Spectator Music presents: the album that changed my life — Up All Night

Categories:  The Arts    Music
Wednesday, March 21st, 2018 at 5:01 PM
Spectator Music presents: the album that changed my life — Up All Night by Erica Burkholder

One Direction’s songs and fame came as I was an awkward middle schooler in love with a boy who would eventually break my heart. 

I haven’t met anyone that really enjoyed middle school, and honestly, I didn’t either, but One Direction was this bright spot in my life; they gave me things to talk about with the older fans in my school, and they gave me the sense that I wasn’t alone in the world. I’m from a small, rural farm town, and I grew up listening to old country music (not that there’s an issue with that) with splashes of classic rock that I didn’t really care for at the time. One Direction was huge and they had fans everywhere, fans that I interacted with on social media, fans that I saw every time I ventured into a bigger town or city. They gave me the first inklings of the idea that I do not have to be like those around me, that I don’t have to follow the norm around me. 

The irony of pop music teaching me it’s okay to be different is not lost on me, but country music was the norm for my small town. Me feeling different about music would let me see that it’s okay to feel different about other subjects, even political ones. 

Choosing which album changed me the most was difficult; there are many songs across all of their albums that spoke to me years ago and still do. There are many songs that carry some of my best memories, but One Direction’s debut album is what made it all possible.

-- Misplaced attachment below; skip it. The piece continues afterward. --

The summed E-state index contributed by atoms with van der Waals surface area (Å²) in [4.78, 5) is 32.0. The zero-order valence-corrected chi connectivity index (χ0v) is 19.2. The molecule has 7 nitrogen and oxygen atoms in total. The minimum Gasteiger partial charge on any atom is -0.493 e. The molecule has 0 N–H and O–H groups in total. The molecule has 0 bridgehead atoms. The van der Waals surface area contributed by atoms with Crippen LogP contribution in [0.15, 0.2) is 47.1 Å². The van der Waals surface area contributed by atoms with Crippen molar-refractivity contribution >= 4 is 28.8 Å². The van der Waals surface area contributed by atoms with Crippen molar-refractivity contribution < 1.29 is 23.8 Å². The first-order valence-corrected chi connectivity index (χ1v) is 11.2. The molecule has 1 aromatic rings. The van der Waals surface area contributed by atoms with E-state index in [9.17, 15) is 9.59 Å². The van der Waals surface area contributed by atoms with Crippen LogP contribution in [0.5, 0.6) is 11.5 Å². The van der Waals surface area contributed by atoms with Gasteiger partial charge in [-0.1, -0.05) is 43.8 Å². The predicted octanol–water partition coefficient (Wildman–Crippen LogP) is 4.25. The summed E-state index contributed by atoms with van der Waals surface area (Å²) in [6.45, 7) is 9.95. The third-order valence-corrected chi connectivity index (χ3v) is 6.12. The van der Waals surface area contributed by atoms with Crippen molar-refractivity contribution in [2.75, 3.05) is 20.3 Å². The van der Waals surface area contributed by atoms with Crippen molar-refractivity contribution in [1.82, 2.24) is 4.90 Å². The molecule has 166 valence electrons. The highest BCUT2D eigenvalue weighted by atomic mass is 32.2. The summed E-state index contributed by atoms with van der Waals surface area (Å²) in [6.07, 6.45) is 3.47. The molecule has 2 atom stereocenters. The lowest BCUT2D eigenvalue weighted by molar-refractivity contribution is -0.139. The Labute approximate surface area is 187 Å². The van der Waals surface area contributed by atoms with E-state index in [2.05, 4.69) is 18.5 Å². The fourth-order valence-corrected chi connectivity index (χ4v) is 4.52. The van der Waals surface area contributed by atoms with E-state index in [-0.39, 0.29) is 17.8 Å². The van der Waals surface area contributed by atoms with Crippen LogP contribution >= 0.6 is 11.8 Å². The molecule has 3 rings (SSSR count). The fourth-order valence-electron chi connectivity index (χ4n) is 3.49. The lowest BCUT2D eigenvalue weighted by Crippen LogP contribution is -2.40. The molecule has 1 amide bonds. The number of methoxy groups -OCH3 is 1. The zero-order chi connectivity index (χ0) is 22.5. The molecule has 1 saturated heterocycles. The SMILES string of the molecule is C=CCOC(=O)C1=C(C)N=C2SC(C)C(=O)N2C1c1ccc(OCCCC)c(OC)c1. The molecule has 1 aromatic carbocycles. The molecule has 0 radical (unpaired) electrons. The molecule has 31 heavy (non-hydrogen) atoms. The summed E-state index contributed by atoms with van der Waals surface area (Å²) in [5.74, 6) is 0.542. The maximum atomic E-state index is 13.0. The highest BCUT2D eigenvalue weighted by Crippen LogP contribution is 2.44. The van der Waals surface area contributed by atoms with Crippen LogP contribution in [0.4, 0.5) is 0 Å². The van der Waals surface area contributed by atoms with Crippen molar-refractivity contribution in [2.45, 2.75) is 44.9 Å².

“What Makes You Beautiful” is the opening song of the album and likely the most well-known track, though it’s almost completely unique in regards to the rest of the running time. The smash hit is a poppy serenade that sent the group to stardom and is one of the first songs I heard by them. 

Another one of the album’s happy songs, titled “Up All Night,” takes on a completely different sound, skewing more to party track than serenade. Most of the songs are upbeat or composed in a way to avoid sadness, yet are still full of angst. It’s angst over relationships gone wrong, going wrong or unrequited love, something I could definitely relate to in middle school.

“More Than This” is the song that caught my attention the most as a middle schooler in love. The song talks about being in love with someone close to them, while not being able to do anything but watch as they date someone else. 

“Moments” is another angsty and emotional track slowed way down, at least by pop standards. Written by Ed Sheeran, “Moments” is one of the songs you can actually hear genuine emotion in. The song eventually led me to Ed Sheeran, a singer-songwriter that I adore (along with a good size of the population). 

One Direction empowered me to think differently than my small town, and to this day, I brighten when hearing the cowbell in “What Makes You Beautiful,” or any of their other defining songs. One Direction helped me through my middle school and some high school years and that’s all I think you can ask of a album: to help you in some way. 

Erica Burkholder can be reached at ae.spectator@gmail.com.

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